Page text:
Why You Should Always Respond to Applicants

Have you ever spent hours that you couldn’t really spare, painstakingly completing a long job application, only to never hear if it was even received by the recruiter?

Or even worse, have you dedicated precious time preparing for and attending an interview, just to be rewarded with radio silence?

Almost all of us have been there—it’s stressful, frustrating and it hurts. It makes you feel undervalued—that the time and effort you put in to responding to the recruiter’s advert wasn’t worth anything, and neither was your resulting application.

Unfortunately this is an all-too-common scenario. Research suggests that 75% of applicants never hear back from employers after applying for a job and 60% never hear back after an interview. That just isn’t good enough.

We know recruiters are busy, especially in the last few years. But not finding the time to respond to candidates can have huge repercussions for your future hiring potential, as well as your charity’s reputation. Also, let’s face it—it’s common courtesy. And in a competitive market, it’s just not worth the risk.

The good news is, with the right tools, it can take less than five minutes to respond to all of your applicants, no matter how many you get.

What candidates told us

To better support both our candidates and recruiters in this difficult recruitment market, in October 2022 we surveyed candidates who had used our website to search and apply for jobs in the last six months. We heard back from almost 500 candidates and when asked to select the pain points they face when applying for jobs from a list, 54% selected ‘not hearing back from employers about job applications’.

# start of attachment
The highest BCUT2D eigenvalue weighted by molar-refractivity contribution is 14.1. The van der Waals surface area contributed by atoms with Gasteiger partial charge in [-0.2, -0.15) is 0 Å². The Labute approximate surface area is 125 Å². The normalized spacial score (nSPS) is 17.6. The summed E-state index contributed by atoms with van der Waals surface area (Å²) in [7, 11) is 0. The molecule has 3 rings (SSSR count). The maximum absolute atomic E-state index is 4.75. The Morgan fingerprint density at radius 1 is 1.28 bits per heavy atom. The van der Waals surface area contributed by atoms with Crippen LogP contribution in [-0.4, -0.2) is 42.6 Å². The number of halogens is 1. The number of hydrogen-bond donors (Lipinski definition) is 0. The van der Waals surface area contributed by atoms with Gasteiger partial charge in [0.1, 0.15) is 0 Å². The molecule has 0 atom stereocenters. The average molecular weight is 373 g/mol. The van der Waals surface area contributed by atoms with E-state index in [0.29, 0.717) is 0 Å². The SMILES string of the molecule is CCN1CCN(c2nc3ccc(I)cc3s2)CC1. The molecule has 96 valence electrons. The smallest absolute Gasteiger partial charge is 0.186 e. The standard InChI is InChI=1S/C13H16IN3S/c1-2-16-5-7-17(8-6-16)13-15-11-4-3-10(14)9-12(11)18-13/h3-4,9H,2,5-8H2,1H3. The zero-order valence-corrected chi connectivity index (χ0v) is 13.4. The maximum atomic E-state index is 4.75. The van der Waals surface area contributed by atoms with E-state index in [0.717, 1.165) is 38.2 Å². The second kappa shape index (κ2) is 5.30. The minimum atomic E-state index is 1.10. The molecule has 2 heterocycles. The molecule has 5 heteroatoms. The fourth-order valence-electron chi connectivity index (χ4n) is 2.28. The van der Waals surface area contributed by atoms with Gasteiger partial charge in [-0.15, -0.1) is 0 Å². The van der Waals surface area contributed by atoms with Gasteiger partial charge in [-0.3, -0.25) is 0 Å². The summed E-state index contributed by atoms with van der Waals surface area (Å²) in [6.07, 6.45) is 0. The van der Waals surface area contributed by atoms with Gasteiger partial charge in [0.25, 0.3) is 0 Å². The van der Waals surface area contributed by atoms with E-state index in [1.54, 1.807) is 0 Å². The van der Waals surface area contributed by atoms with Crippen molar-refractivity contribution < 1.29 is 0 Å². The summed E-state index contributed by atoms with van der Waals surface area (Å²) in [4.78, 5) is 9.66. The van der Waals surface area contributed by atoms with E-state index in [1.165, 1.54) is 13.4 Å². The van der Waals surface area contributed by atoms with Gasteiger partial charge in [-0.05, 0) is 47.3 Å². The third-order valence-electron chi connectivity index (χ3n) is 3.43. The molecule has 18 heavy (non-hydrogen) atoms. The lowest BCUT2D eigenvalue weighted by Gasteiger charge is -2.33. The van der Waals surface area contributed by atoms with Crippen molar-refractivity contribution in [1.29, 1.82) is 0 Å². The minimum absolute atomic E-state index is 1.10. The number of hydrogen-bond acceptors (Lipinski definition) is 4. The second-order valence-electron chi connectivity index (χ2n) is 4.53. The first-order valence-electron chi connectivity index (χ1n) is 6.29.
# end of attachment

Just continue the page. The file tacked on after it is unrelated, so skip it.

We also asked candidates for one piece of advice they wanted to give to recruiters, and a large number of them felt very strongly that recruiters should always get back to them. The issue was two-fold: they felt that they should at least always be informed if their application was unsuccessful, and that they should receive proper feedback if they were turned down at interview stage.

Here are some of their responses:

“Acknowledge all applications whether or not an applicant is going to be progressed. In this age of email it is simple to do… Some applications take a long time and it is downright rude not to acknowledge. Some application portals are just as bad—I have one application that has been acknowledged but nothing further has happened since August. It is really off putting.”

“Respond to applications regardless of outcome. It takes a lot of time to put in a proper application and so it’s hard when it is met with silence.”

“Provide feedback to unsuccessful applicants. They’ve often put many hours into their applications, and by the time you’ve assessed their suitability, it should only take you a few minutes to give individual feedback.”

“Reply. It is only courteous to acknowledge an application and to let applicants know the outcome… It is bad for the brand of the charity to not reply, it shows a lack of professionalism and awareness. An applicant is a potential future donor or volunteer…ignore them at your peril.”